For mass media campaigns, key recommendations were to use consistent and well-branded messages, and for campaigns to be integrated across local, State and national levels, with sufficient resources to purchase sufficient media. Mass media campaigns should be subject to rigorous formative, process and impact evaluation. For ‘new media’ interventions, there is clear evidence of effectiveness, but efforts should be made to increase the reach and generalizability of these interventions. They should be provided as a low cost component of integrated communitywide physical activity programs.
Andrea N. Geurin-Eagleman
Masters sport participation is continually increasing, and although much research has uncovered masters participation motives, it has been noted that an understanding of community among masters athletes was also necessary. Online communities of sport participants have been examined only minimally, with research uncovering correlations between new-media use and sport-participation frequency. Using uses and gratifications theory, this study sought to examine masters gymnastics participants to develop a better understanding of athletes’ use of online communities in relation to their sport participation and examine differences in online community use based on demographics. Online survey results from 164 international participants revealed they used new media primarily for fanship, information, and technical knowledge, and online masters gymnastics communities were most often extensions of in-person training groups and communities. These findings and their implications are discussed in the article.
This discussion illustrates how fans of women’s artistic gymnastics have used rapidly innovating platforms for user-generated content to create and access sporting information. In doing so, these fans are contributing to the formation of rich collective intelligences around the sport and how these new-media texts are beginning to affect mainstream sports media coverage. Using gymnastics fandom as an example, this discussion demonstrates how online culture has become a prime outlet for those with niche sporting interests. These new-media forms such as blogs, video platforms, and message boards augment and act as supplements to the mainstream sports media coverage, as well as expanding the kinds of information sports fans now can access in this enriched information environment.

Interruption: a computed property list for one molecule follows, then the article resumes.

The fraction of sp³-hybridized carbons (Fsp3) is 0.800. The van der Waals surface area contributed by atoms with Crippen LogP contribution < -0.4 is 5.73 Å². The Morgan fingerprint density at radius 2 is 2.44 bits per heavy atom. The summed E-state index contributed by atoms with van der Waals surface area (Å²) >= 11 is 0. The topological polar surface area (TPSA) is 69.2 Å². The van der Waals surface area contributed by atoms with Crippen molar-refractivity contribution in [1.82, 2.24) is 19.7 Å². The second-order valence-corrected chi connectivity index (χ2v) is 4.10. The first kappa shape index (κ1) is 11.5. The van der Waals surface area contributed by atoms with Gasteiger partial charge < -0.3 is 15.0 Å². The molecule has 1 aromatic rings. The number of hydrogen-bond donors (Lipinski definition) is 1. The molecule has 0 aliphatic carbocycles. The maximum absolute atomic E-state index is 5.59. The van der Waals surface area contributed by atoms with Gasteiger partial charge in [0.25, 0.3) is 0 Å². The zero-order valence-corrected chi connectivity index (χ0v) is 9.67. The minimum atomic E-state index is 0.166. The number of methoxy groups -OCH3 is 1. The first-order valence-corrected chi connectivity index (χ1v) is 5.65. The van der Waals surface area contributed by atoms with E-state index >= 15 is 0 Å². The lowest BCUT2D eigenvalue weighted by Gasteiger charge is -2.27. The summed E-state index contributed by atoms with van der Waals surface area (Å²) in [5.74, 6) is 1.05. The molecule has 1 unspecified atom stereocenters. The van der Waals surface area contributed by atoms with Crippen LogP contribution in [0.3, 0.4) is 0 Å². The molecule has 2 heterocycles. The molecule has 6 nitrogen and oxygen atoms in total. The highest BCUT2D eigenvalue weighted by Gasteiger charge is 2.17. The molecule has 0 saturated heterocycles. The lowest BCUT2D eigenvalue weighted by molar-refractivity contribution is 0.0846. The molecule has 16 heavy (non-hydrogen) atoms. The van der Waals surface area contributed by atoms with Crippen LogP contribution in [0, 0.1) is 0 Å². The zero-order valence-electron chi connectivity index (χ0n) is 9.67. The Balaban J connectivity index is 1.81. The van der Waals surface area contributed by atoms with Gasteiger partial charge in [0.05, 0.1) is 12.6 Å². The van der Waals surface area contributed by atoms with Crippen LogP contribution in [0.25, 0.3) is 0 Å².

Thomas Patrick Oates
This essay identifies an emerging form of pleasure offered to fans of elite football. I name this mode of engagement “vicarious management” and focus on its emergence in National Football League (NFL) related products of fantasy football, media coverage of the NFL draft, and the video game Madden NFL. Through an analysis of sports marketing literature and promotional materials provided for consumers by ESPN and EA Sports, the article posits that the emergence of vicarious management is overdetermined by emerging financial opportunities in media culture and ideological instabilities within race and masculinity. I identify how vicarious management offers new opportunities for integrating and expanding corporate reach while constructing masculine athletic subjectivity in ways that addresses deeply felt anxieties in White masculinity.
By considering three main questions, this article develops an argument for rethinking existing approaches to understanding both sport-related social movements and “local” responses to globalizing forces in light of the emergence of Internet communication. They are: (a) How can extant conceptions of sport-related social movements be expanded to account for more advanced forms of cultural and political opposition that result from and are potentially enhanced by the Internet? (b) How does the link between the development of the Internet and the enhanced formation and functioning of (new) social movements offer a foundation from which to expand understandings of relationships between global sport-related influences and the responses of local cultures? (c) What methodological approaches are best suited for studying Internet-related forms of sport-related activist resistance? The article concludes that recent developments in communication technology have contributed to a situation in which there is immense revolutionary potential in sport-related contexts, and for sociologists (of sport) interested in contributing to activist projects.